had abused her.
Under Kuwaiti law, a convicted murderer may be granted pardon, provided
the family of the victim accepts the blood money being offered.
(source: ABS-CBN News)
Bali bombers facing death row 'ready to die'
A lawyer for the three Bali bombers on death row in Indonesia says they
are ready to die after signing a last statement reportedly vowing their
deaths would lead to hell for infidels.
The three were convicted over the nightclub bombings in 2002 that killed
202 people, including 88 Australians.
The attacks were blamed on the Jemaah Islamiah militant network linked to
Indonesia's Supreme Court last month rejected an appeal from the men,
Amrozi bin Nurhasyim, Imam Samudra and Ali Gufron.
Now their lawyer say the 3 are ready should their executions have to be
He says they have signed a joint final statement but declined to give
The Koran Tempo newspaper says it has obtained a copy of the statement, in
which the 3 say their deaths will become a ray of light for Muslims and
become hell for infidels and hypocrites.
(source: ABC News)
Iranian court sentences two teenagers convicted of rape to death
An Iranian court sentenced two teenagers to death on the charges of rape
and murder, the state-owned Iran daily reported on Sunday.
The court in Shiraz, 900 kilometers (560 miles) south of Tehran sentenced
Reza, 16, and Mohammed, 18, to death for raping and killing 9-year-old
Karim Tajik and 10-year-old Mohammed Shiri in April 2007.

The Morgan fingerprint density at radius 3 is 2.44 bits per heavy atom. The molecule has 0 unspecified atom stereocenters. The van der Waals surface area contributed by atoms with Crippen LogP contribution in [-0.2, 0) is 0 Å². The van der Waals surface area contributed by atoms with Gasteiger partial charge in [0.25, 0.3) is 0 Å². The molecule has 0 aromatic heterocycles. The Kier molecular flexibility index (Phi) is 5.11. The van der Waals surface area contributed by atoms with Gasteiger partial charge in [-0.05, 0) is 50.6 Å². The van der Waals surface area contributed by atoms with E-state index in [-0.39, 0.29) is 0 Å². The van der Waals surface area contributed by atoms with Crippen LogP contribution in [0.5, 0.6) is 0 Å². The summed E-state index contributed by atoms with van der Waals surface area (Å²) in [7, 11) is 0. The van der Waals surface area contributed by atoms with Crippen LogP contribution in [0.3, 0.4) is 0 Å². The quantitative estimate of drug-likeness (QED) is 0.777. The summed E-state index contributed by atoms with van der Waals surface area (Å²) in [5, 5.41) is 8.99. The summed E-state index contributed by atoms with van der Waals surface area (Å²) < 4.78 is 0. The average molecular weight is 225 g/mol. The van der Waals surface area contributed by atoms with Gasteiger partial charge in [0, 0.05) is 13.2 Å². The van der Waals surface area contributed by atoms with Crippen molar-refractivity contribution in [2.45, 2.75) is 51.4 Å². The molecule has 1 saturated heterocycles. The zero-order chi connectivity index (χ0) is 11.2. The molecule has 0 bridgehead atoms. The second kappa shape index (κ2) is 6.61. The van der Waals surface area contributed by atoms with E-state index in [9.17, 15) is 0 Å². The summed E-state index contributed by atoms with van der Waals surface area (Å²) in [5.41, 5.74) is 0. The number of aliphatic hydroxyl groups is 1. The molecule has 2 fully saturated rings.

The teenagers were also sentenced to 3 years in prison and a 100 lashes.
According to the newspaper, the suspects confessed to raping the boys,
tying them up and then tossing them into the river in Marvdasht town to
There were 2 other suspects in the crime, 1 of whom was acquitted and the
other sentenced to flogging.
Over July and August, Iran hanged dozens of people on charges of rape,
robbery and kidnapping, which along with drug trafficking, are all capital
offenses in Iran.
On Thursday U.N. High Commissioner Louise Arbour said on a recent visit to
Tehran that she had expressed particular concern about the death sentences
handed out to juveniles in violation of the U.N. Convention on the Rights
of the Child.
Earlier this year Human Rights Watch said that Iran had executed at least
3 juvenile offenders in 2004, eight in 2005 and four in 2006, describing
the country as the world's leading offender.
In June, Iran said that the execution of people under the age of 18 had
practically stopped and the government was working to outlaw the practice.
(source: Associated Press)